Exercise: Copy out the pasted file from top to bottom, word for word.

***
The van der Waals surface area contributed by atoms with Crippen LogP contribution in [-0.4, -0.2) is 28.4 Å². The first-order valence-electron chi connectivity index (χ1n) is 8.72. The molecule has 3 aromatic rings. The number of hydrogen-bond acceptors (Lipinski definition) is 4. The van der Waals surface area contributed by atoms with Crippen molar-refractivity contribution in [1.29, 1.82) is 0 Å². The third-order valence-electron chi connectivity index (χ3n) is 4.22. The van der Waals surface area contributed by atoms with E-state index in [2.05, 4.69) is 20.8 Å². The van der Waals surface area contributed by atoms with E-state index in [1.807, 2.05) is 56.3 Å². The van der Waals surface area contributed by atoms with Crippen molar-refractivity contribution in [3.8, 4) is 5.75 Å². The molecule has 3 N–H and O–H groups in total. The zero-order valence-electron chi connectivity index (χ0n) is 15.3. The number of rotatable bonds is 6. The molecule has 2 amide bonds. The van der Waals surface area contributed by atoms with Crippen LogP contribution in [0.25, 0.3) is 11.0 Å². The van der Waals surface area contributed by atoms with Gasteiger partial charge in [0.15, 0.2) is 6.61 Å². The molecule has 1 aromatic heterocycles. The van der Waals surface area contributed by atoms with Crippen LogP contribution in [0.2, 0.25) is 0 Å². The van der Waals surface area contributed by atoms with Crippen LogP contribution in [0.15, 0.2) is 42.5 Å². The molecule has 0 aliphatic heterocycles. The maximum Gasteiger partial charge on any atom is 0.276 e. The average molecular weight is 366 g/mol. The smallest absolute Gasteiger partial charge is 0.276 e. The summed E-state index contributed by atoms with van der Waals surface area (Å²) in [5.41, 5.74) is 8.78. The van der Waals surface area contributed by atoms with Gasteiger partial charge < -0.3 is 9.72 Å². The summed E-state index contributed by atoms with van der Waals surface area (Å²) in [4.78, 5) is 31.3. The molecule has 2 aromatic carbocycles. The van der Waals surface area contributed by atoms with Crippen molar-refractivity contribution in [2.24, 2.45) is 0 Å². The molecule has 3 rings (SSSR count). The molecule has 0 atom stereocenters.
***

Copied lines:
The van der Waals surface area contributed by atoms with Crippen LogP contribution in [-0.4, -0.2) is 28.4 Å². The first-order valence-electron chi connectivity index (χ1n) is 8.72. The molecule has 3 aromatic rings. The number of hydrogen-bond acceptors (Lipinski definition) is 4. The van der Waals surface area contributed by atoms with Crippen molar-refractivity contribution in [1.29, 1.82) is 0 Å². The third-order valence-electron chi connectivity index (χ3n) is 4.22. The van der Waals surface area contributed by atoms with E-state index in [2.05, 4.69) is 20.8 Å². The van der Waals surface area contributed by atoms with E-state index in [1.807, 2.05) is 56.3 Å². The van der Waals surface area contributed by atoms with Crippen molar-refractivity contribution in [3.8, 4) is 5.75 Å². The molecule has 3 N–H and O–H groups in total. The zero-order valence-electron chi connectivity index (χ0n) is 15.3. The number of rotatable bonds is 6. The molecule has 2 amide bonds. The van der Waals surface area contributed by atoms with Crippen LogP contribution in [0.25, 0.3) is 11.0 Å². The van der Waals surface area contributed by atoms with Gasteiger partial charge in [0.15, 0.2) is 6.61 Å². The molecule has 1 aromatic heterocycles. The van der Waals surface area contributed by atoms with Crippen LogP contribution in [0.2, 0.25) is 0 Å². The van der Waals surface area contributed by atoms with Crippen LogP contribution in [0.15, 0.2) is 42.5 Å². The molecule has 0 aliphatic heterocycles. The maximum Gasteiger partial charge on any atom is 0.276 e. The average molecular weight is 366 g/mol. The smallest absolute Gasteiger partial charge is 0.276 e. The summed E-state index contributed by atoms with van der Waals surface area (Å²) in [5.41, 5.74) is 8.78. The van der Waals surface area contributed by atoms with Gasteiger partial charge < -0.3 is 9.72 Å². The summed E-state index contributed by atoms with van der Waals surface area (Å²) in [4.78, 5) is 31.3. The molecule has 2 aromatic carbocycles. The van der Waals surface area contributed by atoms with Crippen molar-refractivity contribution in [2.24, 2.45) is 0 Å². The molecule has 3 rings (SSSR count). The molecule has 0 atom stereocenters.